“I agree.  I’m sorry, Evgeny, but both settlements are taking heavy losses.  We are losing Defense contact.  Deaths are estimated at seventy-five percent and increasing.  No word on your family’s survival or whereabouts.”
Evgeny sat, stunned, with the runner’s engine still grumbling.  He felt terrible, wrenching guilt at his earlier thoughts.  He had resented moving here, resented the colony and the settlement itself, but he had never wanted its death.  He was still angry at his father, but… no.  He had to be alive.  If anyone would, Ben Lerner would know where and how to build a bunker capable of resisting conventional bombing. 
“Communications are quiet,” Matilda concluded, remaining respectfully somber.  “No broadcasts from either settlement.  They’re probably maintaining silence to avoid further targeting.  The ships are making secondary sweeps per remaining visual data.”
Evgeny’s lunch threatened to escape.  He fought to keep his head clear and stay ready for whatever useful action he might take.  He still wasn’t sure if he should speed back to the settlement to try and rescue survivors or else seek cover and remain hidden from the Apostate ships.
Matilda continued to try and help him.  “One ship is landing at each site.  The third ship is returning to space.  It may take out the remaining satellites.  If so, I will have no further information to relay.”
“I understand, Matilda.  Thank you for that much.”
“I’m so sorry, Evgeny.  Please talk to me when you need to.  I understand you need to act, but stay safe.”
“Of course.  I can’t be much help if I get myself killed.  Let me know if you pick up any warnings.”
“I will.”
Evgeny put the compad on standby and slipped it into the runner’s storage compartment.  He wished the vehicle were more advanced, so that he could plug the compad into its systems and let Matilda drive for him overnight.  Even better would be if he could upload the AI into the vehicle and let her control it entirely… but that was expressly forbidden by Collective agreements.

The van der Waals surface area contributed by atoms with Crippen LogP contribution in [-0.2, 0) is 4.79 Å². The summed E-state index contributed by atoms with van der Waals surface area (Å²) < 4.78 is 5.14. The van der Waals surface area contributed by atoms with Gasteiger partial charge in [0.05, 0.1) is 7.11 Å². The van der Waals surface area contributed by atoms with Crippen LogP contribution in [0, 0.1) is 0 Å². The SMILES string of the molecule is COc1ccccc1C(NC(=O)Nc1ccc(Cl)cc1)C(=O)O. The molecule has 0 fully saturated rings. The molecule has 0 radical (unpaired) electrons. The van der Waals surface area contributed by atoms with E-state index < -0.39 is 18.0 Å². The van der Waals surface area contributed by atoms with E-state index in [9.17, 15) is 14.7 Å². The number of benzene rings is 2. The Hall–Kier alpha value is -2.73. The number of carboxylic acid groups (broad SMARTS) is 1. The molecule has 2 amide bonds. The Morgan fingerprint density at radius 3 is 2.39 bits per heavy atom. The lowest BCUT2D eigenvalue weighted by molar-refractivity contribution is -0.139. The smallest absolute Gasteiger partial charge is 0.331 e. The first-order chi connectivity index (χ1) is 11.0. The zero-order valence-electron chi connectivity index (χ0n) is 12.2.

The Collective.  Where were they now?  After dictating the terms of colonization on Locust IV, they were nowhere nearby when the colony was attacked.  They could do nothing as it died.  The colonists were the representatives of Collective civilization on this world.  The enemies of the Collective, or more appropriately, the enemies of one of its less desirable members, the Mauraug, had descended and undone the work of decades.  This was an easily accomplished yet significant blow against not only settlement in this system, but Human-Mauraug cooperation and their collaboration within the Collective. 
Of course this colony had been targeted.  In retrospect, its value as a striking point was obvious.  The colonists had not been warned about the threat.  While they might understand that Mauraug Apostates would view the joint colony as an offense, they had not been advised that said Apostates had the strength to strike against the colony.  They had not been warned that Apostate forces could get so close, unopposed.  They never should have gotten here, unopposed.  The Collective should have known to keep a watch on their grand experiment.  There was no force of law that would prevent terrorists from doing their worst, only force itself.
Evgeny’s anger at his family, at the colonists in general, and at his limited prospects coalesced and mutated into anger at the Collective itself.  Distant bureaucrats, most of them not even Human, had overlooked this world’s needs in favor of other priorities.  They had consigned the inhabitants of Locust IV to death, first by making them a political flashpoint, and then by failing to prepare for disaster.  He had to survive, if only to relate the tale of this abandonment to Terra.  If enough of the settlers had survived to re-establish New Gethsemane, then Evgeny need to survive to help them rebuild.
Either way, he wanted to advocate against the Collective.  They played games with Human lives… Mauraug lives, too.  They dictated the terms of civilization, then failed their obligation to enforce those terms on non-members. 
With grim purpose, Evgeny aimed the runner cart southeast.  If he returned west, he risked detection by the Apostate ship or its ground forces.  In the zone between the two settlements, he stood the best chance of joining up with any other survivors, Human or Mauraug.  They would need to work together to resist the Apostate purge, staying alive until one or the other of their home worlds sent a ship to check in on their suddenly silent settlements.  There needed to be witnesses.  The Apostates would aim to remove all evidence of their true strength, although they would undoubtedly take credit for the attack later.
Alone, without the resources of civilization, Evgeny might manage to live a few weeks.  If he could gather together enough of a team to overcome some of the Apostate troops and scavenge their supplies, that survival rate increased sharply.  At this point, Evgeny didn’t care if he had to recruit (or be recruited by) a troupe of skunk apes.  Just as long as they helped keep him alive, he would return the favor.